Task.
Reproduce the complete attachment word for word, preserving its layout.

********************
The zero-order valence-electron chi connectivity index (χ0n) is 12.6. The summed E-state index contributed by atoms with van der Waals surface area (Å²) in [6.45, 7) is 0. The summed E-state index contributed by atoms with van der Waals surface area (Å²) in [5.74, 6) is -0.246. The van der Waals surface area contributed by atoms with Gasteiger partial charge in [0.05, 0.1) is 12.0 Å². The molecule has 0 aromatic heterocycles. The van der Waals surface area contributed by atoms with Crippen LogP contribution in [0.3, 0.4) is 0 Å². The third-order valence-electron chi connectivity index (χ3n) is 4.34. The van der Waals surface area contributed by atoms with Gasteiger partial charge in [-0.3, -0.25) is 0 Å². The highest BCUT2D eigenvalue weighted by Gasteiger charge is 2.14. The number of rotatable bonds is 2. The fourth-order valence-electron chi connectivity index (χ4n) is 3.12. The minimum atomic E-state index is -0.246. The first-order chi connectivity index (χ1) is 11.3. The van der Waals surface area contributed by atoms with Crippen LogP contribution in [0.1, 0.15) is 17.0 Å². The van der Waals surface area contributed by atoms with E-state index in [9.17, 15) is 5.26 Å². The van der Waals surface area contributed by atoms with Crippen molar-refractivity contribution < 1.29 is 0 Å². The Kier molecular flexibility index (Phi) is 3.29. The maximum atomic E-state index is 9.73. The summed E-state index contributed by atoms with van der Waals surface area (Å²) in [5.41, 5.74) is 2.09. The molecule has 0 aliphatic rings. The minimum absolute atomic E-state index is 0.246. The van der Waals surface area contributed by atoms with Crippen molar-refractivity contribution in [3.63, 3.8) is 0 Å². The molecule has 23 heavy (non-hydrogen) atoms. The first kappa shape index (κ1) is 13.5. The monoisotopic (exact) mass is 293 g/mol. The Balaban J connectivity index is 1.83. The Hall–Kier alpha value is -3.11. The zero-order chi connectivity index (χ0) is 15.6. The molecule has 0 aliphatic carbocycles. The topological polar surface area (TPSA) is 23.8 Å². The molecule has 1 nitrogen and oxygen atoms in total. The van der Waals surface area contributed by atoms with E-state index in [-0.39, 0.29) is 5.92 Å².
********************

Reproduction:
The zero-order valence-electron chi connectivity index (χ0n) is 12.6. The summed E-state index contributed by atoms with van der Waals surface area (Å²) in [6.45, 7) is 0. The summed E-state index contributed by atoms with van der Waals surface area (Å²) in [5.74, 6) is -0.246. The van der Waals surface area contributed by atoms with Gasteiger partial charge in [0.05, 0.1) is 12.0 Å². The molecule has 0 aromatic heterocycles. The van der Waals surface area contributed by atoms with Crippen LogP contribution in [0.3, 0.4) is 0 Å². The third-order valence-electron chi connectivity index (χ3n) is 4.34. The van der Waals surface area contributed by atoms with Gasteiger partial charge in [-0.3, -0.25) is 0 Å². The highest BCUT2D eigenvalue weighted by Gasteiger charge is 2.14. The number of rotatable bonds is 2. The fourth-order valence-electron chi connectivity index (χ4n) is 3.12. The minimum atomic E-state index is -0.246. The first-order chi connectivity index (χ1) is 11.3. The van der Waals surface area contributed by atoms with Crippen LogP contribution in [0.1, 0.15) is 17.0 Å². The van der Waals surface area contributed by atoms with E-state index in [9.17, 15) is 5.26 Å². The van der Waals surface area contributed by atoms with Crippen molar-refractivity contribution < 1.29 is 0 Å². The Kier molecular flexibility index (Phi) is 3.29. The maximum atomic E-state index is 9.73. The summed E-state index contributed by atoms with van der Waals surface area (Å²) in [5.41, 5.74) is 2.09. The molecule has 0 aliphatic rings. The minimum absolute atomic E-state index is 0.246. The van der Waals surface area contributed by atoms with Crippen molar-refractivity contribution in [3.63, 3.8) is 0 Å². The molecule has 23 heavy (non-hydrogen) atoms. The first kappa shape index (κ1) is 13.5. The monoisotopic (exact) mass is 293 g/mol. The Balaban J connectivity index is 1.83. The Hall–Kier alpha value is -3.11. The zero-order chi connectivity index (χ0) is 15.6. The molecule has 0 aliphatic carbocycles. The topological polar surface area (TPSA) is 23.8 Å². The molecule has 1 nitrogen and oxygen atoms in total. The van der Waals surface area contributed by atoms with E-state index in [-0.39, 0.29) is 5.92 Å².